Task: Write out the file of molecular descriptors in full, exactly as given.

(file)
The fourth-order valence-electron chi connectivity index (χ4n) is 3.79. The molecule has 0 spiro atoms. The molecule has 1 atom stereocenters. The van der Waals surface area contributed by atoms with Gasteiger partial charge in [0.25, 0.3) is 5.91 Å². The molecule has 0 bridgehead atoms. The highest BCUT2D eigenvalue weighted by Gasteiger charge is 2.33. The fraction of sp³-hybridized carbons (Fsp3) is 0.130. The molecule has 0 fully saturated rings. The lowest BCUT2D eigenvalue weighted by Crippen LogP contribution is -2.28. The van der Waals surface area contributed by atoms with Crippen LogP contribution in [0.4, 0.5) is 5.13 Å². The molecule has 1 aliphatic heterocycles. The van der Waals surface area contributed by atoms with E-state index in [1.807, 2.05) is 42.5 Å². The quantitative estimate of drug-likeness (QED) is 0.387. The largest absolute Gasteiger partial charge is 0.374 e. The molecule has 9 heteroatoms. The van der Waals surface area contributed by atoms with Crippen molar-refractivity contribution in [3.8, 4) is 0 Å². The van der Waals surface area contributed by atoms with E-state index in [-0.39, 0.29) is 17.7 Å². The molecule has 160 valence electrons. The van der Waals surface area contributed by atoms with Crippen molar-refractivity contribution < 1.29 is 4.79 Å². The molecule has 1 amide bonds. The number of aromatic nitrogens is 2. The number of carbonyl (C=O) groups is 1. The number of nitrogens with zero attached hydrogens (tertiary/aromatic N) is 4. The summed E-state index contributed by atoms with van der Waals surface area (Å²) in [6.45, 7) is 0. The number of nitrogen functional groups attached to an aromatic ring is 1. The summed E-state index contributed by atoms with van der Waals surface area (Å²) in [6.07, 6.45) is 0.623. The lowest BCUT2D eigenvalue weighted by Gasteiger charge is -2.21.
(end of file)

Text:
The fourth-order valence-electron chi connectivity index (χ4n) is 3.79. The molecule has 0 spiro atoms. The molecule has 1 atom stereocenters. The van der Waals surface area contributed by atoms with Gasteiger partial charge in [0.25, 0.3) is 5.91 Å². The molecule has 0 bridgehead atoms. The highest BCUT2D eigenvalue weighted by Gasteiger charge is 2.33. The fraction of sp³-hybridized carbons (Fsp3) is 0.130. The molecule has 0 fully saturated rings. The lowest BCUT2D eigenvalue weighted by Crippen LogP contribution is -2.28. The van der Waals surface area contributed by atoms with Crippen LogP contribution in [0.4, 0.5) is 5.13 Å². The molecule has 1 aliphatic heterocycles. The van der Waals surface area contributed by atoms with E-state index in [1.807, 2.05) is 42.5 Å². The quantitative estimate of drug-likeness (QED) is 0.387. The largest absolute Gasteiger partial charge is 0.374 e. The molecule has 9 heteroatoms. The van der Waals surface area contributed by atoms with Crippen molar-refractivity contribution in [3.8, 4) is 0 Å². The van der Waals surface area contributed by atoms with E-state index in [-0.39, 0.29) is 17.7 Å². The molecule has 160 valence electrons. The van der Waals surface area contributed by atoms with Crippen molar-refractivity contribution < 1.29 is 4.79 Å². The molecule has 1 amide bonds. The number of aromatic nitrogens is 2. The number of carbonyl (C=O) groups is 1. The number of nitrogens with zero attached hydrogens (tertiary/aromatic N) is 4. The summed E-state index contributed by atoms with van der Waals surface area (Å²) in [6.45, 7) is 0. The number of nitrogen functional groups attached to an aromatic ring is 1. The summed E-state index contributed by atoms with van der Waals surface area (Å²) in [6.07, 6.45) is 0.623. The lowest BCUT2D eigenvalue weighted by Gasteiger charge is -2.21.